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image

Figure 3. Scattergram showing relationship of 17-point videotape figure ratings to BMI.

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Table 2.  Sensitivity and specificity of FRS by observer for detection of obesity
 SensitivitySpecificity
  1. FRS, Figure Rating Scale.

Figure rating ≥5, obese
 In-person0.960.86
 17-point videotape0.920.83
 9-point videotape0.960.67
Figure rating ≥6, obese
 In-person0.730.95
 17-point videotape0.650.96
 9-point videotape0.880.91

Discussion

  1. Top of page
  2. Abstract
  3. Introduction
  4. Research Methods and Procedures
  5. Results
  6. Discussion
  7. Acknowledgments
  8. References

Stunkard's FRS is a valid and reliable measure of women's weight status, when rated as viewed either in-person or on videotape by an unrelated observer. The relationship between BMI and figure ratings was only slightly stronger when rated in-person vs. on videotape. There was little difference in the strength of correlation when figures were rated with 17 or 9 points, nor when the women were viewed on videotape seated or standing.

Our findings compare closely with past work. Sorensen et al. (6) found that the adult children of research subjects selected figure ratings that correlated closely with their parents’ BMI scores (r = 0.74). The mean BMI of the women in our study (measured in the 1990s) was higher than that of the sample of Sorensen et al. (measured in the 1960s) (6), reflecting the rise in obesity prevalence. The correlations between measured BMI and in-person figure ratings by an unrelated observer using a similar scale in an African-American population (7) were similar to our correlations for both in-person and videotape-derived figure ratings. These findings further support the use of the FRS to index weight status and highlight the strength of our videotape figure ratings.

The FRS can be used by researchers as a measure of women's weight status when images of female participants are available either in-person or on videotape. In past research, the fifth figure of the FRS has been associated with a BMI of slightly more than 25 (overweight) in adult women (8), while the sixth figure has been indicated as the cut-off point for obesity in adults (5, 8) as well as overweight for girls at menarche (9). Our sensitivity and specificity results also point to figure ratings of ≥5 or 6 if researchers do choose to categorize participants as obese, although we recommend that researchers use the scale in a continuous manner rather than as a categorical scale.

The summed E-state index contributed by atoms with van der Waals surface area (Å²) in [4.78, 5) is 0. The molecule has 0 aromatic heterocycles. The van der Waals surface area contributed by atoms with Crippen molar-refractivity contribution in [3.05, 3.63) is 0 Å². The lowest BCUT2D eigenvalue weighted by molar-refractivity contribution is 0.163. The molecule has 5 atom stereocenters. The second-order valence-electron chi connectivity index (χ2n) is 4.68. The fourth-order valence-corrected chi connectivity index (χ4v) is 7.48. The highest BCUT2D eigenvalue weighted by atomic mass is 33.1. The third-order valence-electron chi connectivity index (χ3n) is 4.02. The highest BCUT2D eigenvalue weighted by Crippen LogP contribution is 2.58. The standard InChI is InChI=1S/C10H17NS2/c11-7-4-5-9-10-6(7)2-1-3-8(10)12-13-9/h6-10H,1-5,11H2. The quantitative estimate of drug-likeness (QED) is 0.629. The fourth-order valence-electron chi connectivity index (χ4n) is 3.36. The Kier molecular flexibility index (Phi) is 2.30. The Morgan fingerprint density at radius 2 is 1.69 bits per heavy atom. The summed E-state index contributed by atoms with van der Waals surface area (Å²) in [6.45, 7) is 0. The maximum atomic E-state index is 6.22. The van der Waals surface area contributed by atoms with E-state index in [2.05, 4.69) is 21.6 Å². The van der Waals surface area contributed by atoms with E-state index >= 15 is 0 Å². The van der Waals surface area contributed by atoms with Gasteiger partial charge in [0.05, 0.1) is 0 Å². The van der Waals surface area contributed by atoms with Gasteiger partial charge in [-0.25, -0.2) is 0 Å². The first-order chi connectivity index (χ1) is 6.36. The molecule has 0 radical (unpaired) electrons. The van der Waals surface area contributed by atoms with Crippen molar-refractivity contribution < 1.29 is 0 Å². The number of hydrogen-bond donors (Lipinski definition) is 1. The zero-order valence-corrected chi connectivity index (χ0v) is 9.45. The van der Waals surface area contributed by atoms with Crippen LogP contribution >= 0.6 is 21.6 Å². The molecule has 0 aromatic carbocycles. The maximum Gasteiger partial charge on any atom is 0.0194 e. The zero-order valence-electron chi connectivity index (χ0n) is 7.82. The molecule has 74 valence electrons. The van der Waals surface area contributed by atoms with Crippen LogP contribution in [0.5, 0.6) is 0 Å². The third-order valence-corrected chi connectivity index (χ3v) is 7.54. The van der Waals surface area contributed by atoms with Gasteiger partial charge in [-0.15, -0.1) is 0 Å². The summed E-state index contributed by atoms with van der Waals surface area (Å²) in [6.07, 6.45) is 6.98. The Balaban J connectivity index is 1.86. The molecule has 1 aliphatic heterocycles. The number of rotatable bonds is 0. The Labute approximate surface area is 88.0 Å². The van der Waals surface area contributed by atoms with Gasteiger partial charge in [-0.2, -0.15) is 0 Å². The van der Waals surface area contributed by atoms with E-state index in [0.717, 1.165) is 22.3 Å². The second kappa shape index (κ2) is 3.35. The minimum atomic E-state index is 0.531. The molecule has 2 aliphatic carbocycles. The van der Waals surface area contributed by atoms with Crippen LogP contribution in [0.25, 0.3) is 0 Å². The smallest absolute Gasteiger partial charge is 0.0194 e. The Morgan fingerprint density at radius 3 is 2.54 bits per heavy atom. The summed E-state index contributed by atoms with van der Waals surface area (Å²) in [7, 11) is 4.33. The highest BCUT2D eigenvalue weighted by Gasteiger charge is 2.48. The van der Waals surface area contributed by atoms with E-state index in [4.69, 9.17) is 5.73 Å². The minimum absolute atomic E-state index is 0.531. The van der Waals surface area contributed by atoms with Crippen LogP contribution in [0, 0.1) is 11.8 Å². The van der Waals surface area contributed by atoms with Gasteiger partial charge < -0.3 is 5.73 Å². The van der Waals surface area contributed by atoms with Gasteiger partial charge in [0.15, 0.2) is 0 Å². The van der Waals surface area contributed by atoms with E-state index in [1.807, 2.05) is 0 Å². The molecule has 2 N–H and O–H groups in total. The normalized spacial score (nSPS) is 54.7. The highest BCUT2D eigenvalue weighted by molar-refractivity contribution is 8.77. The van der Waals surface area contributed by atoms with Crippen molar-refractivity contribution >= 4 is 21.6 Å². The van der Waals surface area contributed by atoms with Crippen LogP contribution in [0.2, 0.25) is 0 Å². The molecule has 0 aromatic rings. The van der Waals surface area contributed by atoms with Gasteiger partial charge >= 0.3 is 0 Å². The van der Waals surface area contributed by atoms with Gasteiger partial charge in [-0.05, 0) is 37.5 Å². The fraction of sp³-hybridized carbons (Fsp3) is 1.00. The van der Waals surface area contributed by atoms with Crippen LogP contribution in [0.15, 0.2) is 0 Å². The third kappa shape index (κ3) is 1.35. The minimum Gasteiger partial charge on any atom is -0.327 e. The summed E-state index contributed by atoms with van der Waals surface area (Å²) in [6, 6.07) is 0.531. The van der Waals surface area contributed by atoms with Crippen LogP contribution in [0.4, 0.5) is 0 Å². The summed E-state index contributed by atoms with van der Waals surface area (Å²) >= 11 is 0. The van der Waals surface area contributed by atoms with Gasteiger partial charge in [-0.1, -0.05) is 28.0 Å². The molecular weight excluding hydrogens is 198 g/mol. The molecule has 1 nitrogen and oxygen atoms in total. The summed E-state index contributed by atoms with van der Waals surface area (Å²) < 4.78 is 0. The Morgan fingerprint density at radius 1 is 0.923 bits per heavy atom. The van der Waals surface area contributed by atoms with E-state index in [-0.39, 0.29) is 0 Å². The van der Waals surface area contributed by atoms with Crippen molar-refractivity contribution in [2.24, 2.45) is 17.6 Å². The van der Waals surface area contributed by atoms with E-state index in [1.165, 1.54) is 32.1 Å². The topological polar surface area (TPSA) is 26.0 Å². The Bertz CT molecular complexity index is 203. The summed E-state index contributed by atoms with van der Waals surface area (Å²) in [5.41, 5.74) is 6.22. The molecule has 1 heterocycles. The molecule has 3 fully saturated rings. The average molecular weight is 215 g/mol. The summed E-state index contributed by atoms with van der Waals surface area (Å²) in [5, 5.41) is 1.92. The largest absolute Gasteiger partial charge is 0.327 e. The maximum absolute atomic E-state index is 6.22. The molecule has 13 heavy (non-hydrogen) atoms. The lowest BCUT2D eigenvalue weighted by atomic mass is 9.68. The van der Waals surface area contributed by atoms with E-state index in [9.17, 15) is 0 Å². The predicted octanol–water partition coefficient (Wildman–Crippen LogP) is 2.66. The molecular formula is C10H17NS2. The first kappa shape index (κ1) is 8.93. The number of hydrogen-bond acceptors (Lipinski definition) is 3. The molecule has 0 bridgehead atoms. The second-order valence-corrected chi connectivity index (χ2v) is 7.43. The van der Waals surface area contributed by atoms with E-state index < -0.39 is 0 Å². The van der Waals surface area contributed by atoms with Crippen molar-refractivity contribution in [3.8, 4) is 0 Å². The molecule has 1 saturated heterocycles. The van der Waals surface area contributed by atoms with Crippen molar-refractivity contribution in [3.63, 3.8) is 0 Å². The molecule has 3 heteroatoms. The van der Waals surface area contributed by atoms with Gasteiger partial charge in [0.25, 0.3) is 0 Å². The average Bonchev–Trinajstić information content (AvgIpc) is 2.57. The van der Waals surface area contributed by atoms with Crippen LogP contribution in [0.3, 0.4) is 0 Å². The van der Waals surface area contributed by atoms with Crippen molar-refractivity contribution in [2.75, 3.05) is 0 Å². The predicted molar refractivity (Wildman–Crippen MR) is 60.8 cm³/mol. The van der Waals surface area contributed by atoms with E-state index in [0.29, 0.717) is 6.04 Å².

Acknowledgments

  1. Top of page
  2. Abstract
  3. Introduction
  4. Research Methods and Procedures
  5. Results
  6. Discussion
  7. Acknowledgments
  8. References

We thank Lori Burke and Jacinta Sitto for their assistance with data collection and thoughtful review. This study was supported by the American Heart Association Fellow-to-Faculty Transition Award 0275040N (to J.C.L.).

Footnotes
  • 1

    Nonstandard abbreviation: FRS, Figure Rating Scale.

  • The costs of publication of this article were defrayed, in part, by the payment of page charges. This article must, therefore, be hereby marked “advertisement” in accordance with 18 U.S.C. Section 1734 solely to indicate this fact.

References

  1. Top of page
  2. Abstract
  3. Introduction
  4. Research Methods and Procedures
  5. Results
  6. Discussion
  7. Acknowledgments
  8. References